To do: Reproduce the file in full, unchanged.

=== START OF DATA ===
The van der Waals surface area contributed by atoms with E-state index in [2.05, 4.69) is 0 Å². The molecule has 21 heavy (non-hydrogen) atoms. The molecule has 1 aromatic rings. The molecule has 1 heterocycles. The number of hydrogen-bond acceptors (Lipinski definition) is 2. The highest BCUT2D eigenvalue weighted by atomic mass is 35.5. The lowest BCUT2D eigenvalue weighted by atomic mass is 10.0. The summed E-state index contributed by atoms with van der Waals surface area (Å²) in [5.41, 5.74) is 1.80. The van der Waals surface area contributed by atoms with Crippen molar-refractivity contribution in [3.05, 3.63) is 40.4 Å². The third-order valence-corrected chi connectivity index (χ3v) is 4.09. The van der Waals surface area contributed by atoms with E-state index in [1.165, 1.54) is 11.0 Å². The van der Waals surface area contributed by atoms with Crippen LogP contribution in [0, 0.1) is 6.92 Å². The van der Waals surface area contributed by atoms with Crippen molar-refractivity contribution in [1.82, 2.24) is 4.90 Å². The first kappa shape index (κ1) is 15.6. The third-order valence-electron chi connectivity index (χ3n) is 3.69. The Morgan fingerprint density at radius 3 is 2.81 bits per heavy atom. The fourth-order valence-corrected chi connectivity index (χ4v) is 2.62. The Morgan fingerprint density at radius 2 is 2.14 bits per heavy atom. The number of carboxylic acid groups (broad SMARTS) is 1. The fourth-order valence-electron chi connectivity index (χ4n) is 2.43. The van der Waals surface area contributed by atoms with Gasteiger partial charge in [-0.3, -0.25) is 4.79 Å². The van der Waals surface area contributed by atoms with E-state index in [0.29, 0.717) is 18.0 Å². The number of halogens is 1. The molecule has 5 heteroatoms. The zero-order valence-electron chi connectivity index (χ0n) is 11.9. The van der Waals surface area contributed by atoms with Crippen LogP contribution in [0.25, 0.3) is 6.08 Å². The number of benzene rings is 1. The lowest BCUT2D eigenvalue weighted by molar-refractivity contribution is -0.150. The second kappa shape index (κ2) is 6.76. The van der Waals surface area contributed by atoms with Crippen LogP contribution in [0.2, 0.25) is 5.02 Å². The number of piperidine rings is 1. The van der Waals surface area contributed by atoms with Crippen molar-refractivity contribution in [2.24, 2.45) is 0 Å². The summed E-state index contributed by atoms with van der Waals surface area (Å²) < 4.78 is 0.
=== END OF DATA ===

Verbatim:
The van der Waals surface area contributed by atoms with E-state index in [2.05, 4.69) is 0 Å². The molecule has 21 heavy (non-hydrogen) atoms. The molecule has 1 aromatic rings. The molecule has 1 heterocycles. The number of hydrogen-bond acceptors (Lipinski definition) is 2. The highest BCUT2D eigenvalue weighted by atomic mass is 35.5. The lowest BCUT2D eigenvalue weighted by atomic mass is 10.0. The summed E-state index contributed by atoms with van der Waals surface area (Å²) in [5.41, 5.74) is 1.80. The van der Waals surface area contributed by atoms with Crippen molar-refractivity contribution in [3.05, 3.63) is 40.4 Å². The third-order valence-corrected chi connectivity index (χ3v) is 4.09. The van der Waals surface area contributed by atoms with E-state index in [1.165, 1.54) is 11.0 Å². The van der Waals surface area contributed by atoms with Crippen LogP contribution in [0, 0.1) is 6.92 Å². The van der Waals surface area contributed by atoms with Crippen molar-refractivity contribution in [1.82, 2.24) is 4.90 Å². The first kappa shape index (κ1) is 15.6. The third-order valence-electron chi connectivity index (χ3n) is 3.69. The Morgan fingerprint density at radius 3 is 2.81 bits per heavy atom. The fourth-order valence-corrected chi connectivity index (χ4v) is 2.62. The Morgan fingerprint density at radius 2 is 2.14 bits per heavy atom. The number of carboxylic acid groups (broad SMARTS) is 1. The fourth-order valence-electron chi connectivity index (χ4n) is 2.43. The van der Waals surface area contributed by atoms with Gasteiger partial charge in [-0.3, -0.25) is 4.79 Å². The van der Waals surface area contributed by atoms with E-state index in [0.29, 0.717) is 18.0 Å². The number of halogens is 1. The molecule has 5 heteroatoms. The zero-order valence-electron chi connectivity index (χ0n) is 11.9. The van der Waals surface area contributed by atoms with Crippen LogP contribution in [0.25, 0.3) is 6.08 Å². The number of benzene rings is 1. The lowest BCUT2D eigenvalue weighted by molar-refractivity contribution is -0.150. The second kappa shape index (κ2) is 6.76. The van der Waals surface area contributed by atoms with Crippen LogP contribution in [0.2, 0.25) is 5.02 Å². The number of piperidine rings is 1. The van der Waals surface area contributed by atoms with Crippen molar-refractivity contribution in [2.24, 2.45) is 0 Å². The summed E-state index contributed by atoms with van der Waals surface area (Å²) < 4.78 is 0.